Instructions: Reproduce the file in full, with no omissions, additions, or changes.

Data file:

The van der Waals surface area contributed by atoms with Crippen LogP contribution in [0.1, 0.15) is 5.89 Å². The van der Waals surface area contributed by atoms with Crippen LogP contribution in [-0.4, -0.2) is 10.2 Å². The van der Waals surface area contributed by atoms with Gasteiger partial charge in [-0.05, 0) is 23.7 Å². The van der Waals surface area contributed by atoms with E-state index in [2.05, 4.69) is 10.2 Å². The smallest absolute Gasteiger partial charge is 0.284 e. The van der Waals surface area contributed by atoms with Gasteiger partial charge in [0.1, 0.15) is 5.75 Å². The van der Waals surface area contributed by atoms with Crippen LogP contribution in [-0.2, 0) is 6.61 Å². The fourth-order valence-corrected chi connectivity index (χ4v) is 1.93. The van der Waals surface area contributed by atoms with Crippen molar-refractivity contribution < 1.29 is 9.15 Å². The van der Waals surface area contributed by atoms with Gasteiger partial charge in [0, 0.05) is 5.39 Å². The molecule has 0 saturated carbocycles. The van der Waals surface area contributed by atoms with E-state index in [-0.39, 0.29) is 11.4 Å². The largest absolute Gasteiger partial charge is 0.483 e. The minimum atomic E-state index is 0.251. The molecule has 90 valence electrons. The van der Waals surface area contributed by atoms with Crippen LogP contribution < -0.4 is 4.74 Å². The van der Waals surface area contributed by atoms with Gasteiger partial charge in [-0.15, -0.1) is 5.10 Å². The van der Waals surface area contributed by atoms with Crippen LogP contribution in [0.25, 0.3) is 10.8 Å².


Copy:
The van der Waals surface area contributed by atoms with Crippen LogP contribution in [0.1, 0.15) is 5.89 Å². The van der Waals surface area contributed by atoms with Crippen LogP contribution in [-0.4, -0.2) is 10.2 Å². The van der Waals surface area contributed by atoms with Gasteiger partial charge in [-0.05, 0) is 23.7 Å². The van der Waals surface area contributed by atoms with E-state index in [2.05, 4.69) is 10.2 Å². The smallest absolute Gasteiger partial charge is 0.284 e. The van der Waals surface area contributed by atoms with Gasteiger partial charge in [0.1, 0.15) is 5.75 Å². The van der Waals surface area contributed by atoms with Crippen LogP contribution in [-0.2, 0) is 6.61 Å². The fourth-order valence-corrected chi connectivity index (χ4v) is 1.93. The van der Waals surface area contributed by atoms with Crippen molar-refractivity contribution < 1.29 is 9.15 Å². The van der Waals surface area contributed by atoms with Gasteiger partial charge in [0, 0.05) is 5.39 Å². The molecule has 0 saturated carbocycles. The van der Waals surface area contributed by atoms with E-state index in [-0.39, 0.29) is 11.4 Å². The largest absolute Gasteiger partial charge is 0.483 e. The minimum atomic E-state index is 0.251. The molecule has 90 valence electrons. The van der Waals surface area contributed by atoms with Crippen LogP contribution < -0.4 is 4.74 Å². The van der Waals surface area contributed by atoms with Gasteiger partial charge in [-0.15, -0.1) is 5.10 Å². The van der Waals surface area contributed by atoms with Crippen LogP contribution in [0.25, 0.3) is 10.8 Å².